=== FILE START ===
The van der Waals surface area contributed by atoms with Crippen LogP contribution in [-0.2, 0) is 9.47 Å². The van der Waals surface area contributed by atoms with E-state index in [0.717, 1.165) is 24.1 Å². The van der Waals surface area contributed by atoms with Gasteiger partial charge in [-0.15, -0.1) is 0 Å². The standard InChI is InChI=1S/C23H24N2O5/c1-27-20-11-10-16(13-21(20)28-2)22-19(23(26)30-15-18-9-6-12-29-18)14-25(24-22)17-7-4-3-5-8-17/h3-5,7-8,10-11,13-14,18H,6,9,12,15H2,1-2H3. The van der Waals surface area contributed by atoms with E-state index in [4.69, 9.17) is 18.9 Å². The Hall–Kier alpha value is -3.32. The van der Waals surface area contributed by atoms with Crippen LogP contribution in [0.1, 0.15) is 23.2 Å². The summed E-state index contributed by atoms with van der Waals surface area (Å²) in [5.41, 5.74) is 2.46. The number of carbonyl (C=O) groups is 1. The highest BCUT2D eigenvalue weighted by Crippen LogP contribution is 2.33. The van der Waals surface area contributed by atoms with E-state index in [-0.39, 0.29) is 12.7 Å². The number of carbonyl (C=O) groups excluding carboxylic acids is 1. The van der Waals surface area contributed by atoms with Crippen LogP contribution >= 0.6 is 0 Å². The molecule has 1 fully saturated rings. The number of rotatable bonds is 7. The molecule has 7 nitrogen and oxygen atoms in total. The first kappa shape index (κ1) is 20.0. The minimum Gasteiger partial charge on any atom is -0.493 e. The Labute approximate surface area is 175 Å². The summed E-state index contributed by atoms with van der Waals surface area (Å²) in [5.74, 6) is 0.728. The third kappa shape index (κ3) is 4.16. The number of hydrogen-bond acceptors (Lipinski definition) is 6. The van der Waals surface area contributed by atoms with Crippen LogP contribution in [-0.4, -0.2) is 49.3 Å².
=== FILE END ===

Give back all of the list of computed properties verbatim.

The van der Waals surface area contributed by atoms with Crippen LogP contribution in [-0.2, 0) is 9.47 Å². The van der Waals surface area contributed by atoms with E-state index in [0.717, 1.165) is 24.1 Å². The van der Waals surface area contributed by atoms with Gasteiger partial charge in [-0.15, -0.1) is 0 Å². The standard InChI is InChI=1S/C23H24N2O5/c1-27-20-11-10-16(13-21(20)28-2)22-19(23(26)30-15-18-9-6-12-29-18)14-25(24-22)17-7-4-3-5-8-17/h3-5,7-8,10-11,13-14,18H,6,9,12,15H2,1-2H3. The van der Waals surface area contributed by atoms with E-state index in [4.69, 9.17) is 18.9 Å². The Hall–Kier alpha value is -3.32. The van der Waals surface area contributed by atoms with Crippen LogP contribution in [0.1, 0.15) is 23.2 Å². The summed E-state index contributed by atoms with van der Waals surface area (Å²) in [5.41, 5.74) is 2.46. The number of carbonyl (C=O) groups is 1. The highest BCUT2D eigenvalue weighted by Crippen LogP contribution is 2.33. The van der Waals surface area contributed by atoms with E-state index in [-0.39, 0.29) is 12.7 Å². The number of carbonyl (C=O) groups excluding carboxylic acids is 1. The van der Waals surface area contributed by atoms with Crippen LogP contribution >= 0.6 is 0 Å². The molecule has 1 fully saturated rings. The number of rotatable bonds is 7. The molecule has 7 nitrogen and oxygen atoms in total. The first kappa shape index (κ1) is 20.0. The minimum Gasteiger partial charge on any atom is -0.493 e. The Labute approximate surface area is 175 Å². The summed E-state index contributed by atoms with van der Waals surface area (Å²) in [5.74, 6) is 0.728. The third kappa shape index (κ3) is 4.16. The number of hydrogen-bond acceptors (Lipinski definition) is 6. The van der Waals surface area contributed by atoms with Crippen LogP contribution in [-0.4, -0.2) is 49.3 Å².